An improvisational ensemble, a piano quintet called the Open End Ensemble, based at Syracuse University, will be a major player and will provide classical improvisations by Andy Waggoner (see the YouTube video at bottom).
Shakespeare monologues will be interpreted by Madison-born Ali Schaffer and guest artists.
Robert Levin (below top), the Harvard professor who specializes in completing Mozart’s unfinished manuscripts, will reveal his latest discoveries and reconstructions: completions of violin sonatas with John Harbison (below bottom).
Much more is in store, including the usually sold-out jazz cabarets, but often the detailed planning comes later and closer to the actual festival.
“The rest we leave to our imaginations, with the thought that the Token Creek Festival is likely to continue in an experimental, free-thinking way,” write John and Rose Mary Harbison in the brief winter update preview that also seeks donations and support.
By Jacob Stockinger
Sometimes the same subject draws the interest of different reporters, and we have a happy convergence of information that can often remain esoteric and known only to specialists.
Traditionally, the Old Master violins, made by Stradivarius (above, the 1729 “Solomon ex-Lambert” Strad photographed by Dan Emmert/Getty Images) and by Guarneri, sell for millions and are legendary. They are always considered more beautiful in tone, louder in volume and easier to play than more modern instruments.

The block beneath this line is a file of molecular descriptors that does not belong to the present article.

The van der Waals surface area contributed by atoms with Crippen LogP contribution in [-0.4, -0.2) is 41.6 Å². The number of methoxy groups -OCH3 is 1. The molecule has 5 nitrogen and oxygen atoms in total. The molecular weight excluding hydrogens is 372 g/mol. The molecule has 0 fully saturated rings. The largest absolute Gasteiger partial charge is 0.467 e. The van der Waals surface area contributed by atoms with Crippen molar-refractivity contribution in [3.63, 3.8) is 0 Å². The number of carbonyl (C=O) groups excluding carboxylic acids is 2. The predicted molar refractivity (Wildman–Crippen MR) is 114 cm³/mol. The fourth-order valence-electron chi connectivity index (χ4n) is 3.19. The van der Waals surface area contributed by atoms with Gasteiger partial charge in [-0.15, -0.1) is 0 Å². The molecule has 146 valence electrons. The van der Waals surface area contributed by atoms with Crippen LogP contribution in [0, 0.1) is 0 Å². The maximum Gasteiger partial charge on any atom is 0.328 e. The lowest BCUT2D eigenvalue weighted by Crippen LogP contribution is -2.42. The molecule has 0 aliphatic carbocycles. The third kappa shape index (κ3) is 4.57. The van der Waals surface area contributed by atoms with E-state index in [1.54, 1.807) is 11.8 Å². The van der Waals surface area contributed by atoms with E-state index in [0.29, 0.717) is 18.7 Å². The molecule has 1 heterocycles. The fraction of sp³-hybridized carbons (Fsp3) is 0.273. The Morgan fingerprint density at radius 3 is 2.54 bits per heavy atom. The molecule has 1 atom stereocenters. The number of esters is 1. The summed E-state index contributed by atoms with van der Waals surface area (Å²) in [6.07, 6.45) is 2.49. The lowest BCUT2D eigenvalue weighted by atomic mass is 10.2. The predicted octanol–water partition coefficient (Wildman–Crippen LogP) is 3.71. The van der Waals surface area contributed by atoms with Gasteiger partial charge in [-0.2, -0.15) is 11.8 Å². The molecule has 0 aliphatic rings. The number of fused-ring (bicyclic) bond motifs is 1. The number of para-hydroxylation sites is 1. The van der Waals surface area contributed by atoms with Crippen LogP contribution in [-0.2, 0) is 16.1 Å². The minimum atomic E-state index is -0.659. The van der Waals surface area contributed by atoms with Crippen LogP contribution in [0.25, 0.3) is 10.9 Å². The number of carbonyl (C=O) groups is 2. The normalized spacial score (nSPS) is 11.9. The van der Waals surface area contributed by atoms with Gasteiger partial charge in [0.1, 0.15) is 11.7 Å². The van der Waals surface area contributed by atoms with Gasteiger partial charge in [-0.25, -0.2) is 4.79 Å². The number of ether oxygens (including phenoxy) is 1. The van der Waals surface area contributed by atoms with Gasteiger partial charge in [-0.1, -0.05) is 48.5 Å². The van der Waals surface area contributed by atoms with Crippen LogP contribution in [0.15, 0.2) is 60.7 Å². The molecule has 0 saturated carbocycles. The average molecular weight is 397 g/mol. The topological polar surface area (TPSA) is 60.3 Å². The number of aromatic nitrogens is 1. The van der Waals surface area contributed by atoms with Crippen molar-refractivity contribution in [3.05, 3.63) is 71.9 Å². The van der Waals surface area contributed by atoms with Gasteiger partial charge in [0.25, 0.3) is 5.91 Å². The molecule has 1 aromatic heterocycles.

But how much of that received wisdom is, in fact, wisdom or truth? And how much of it is myth or hype?
Defying conventional wisdom, some high-profile professional concertizing musicians have turned to modern string instruments, including cellist David Finckel (below) of the Emerson String Quartet who will perform an all-Mendelssohn program with the David Finckel, pianist Wu Han and violinist Philip Setzer Piano Trio at the Wisconsin Union Theater on Friday, Feb. 24. And the acclaimed German violin virtuoso Christian Teztlaff (at bottom, playing solo Bach) also performs on a modern violin.
This is a particularly interesting topic to Madison circles. Until his death last summer, William “Jack” Fry (below), a retired professor in the University of Wisconsin-Madison Physics Department, had long investigated the sonics and engineering of violins. The Token Creek Chamber Music Festival has used some of Fry’s instruments as played by John and Rose Mary Harbison, the husband composer/violist and wife-violinist who co-direct the summer festival.
So both old and new violins have their defenders and partisans.
Now you can try the test and decide for yourself.
Here is a link to an illuminating background story in the New York Times.
And here is a link to the NPR story – listen to the streamed broadcast over reading the typescript, if you can — where you can take a “blindfold” hearing test to see whether the old or new violin sounds better to you, and then compare your results to the panel of experts and violinists:
How did you do?
What did you learn?
What do you say in the debate about the superiority of older violins and the inferiority of newer violins?
The Ear wants to hear.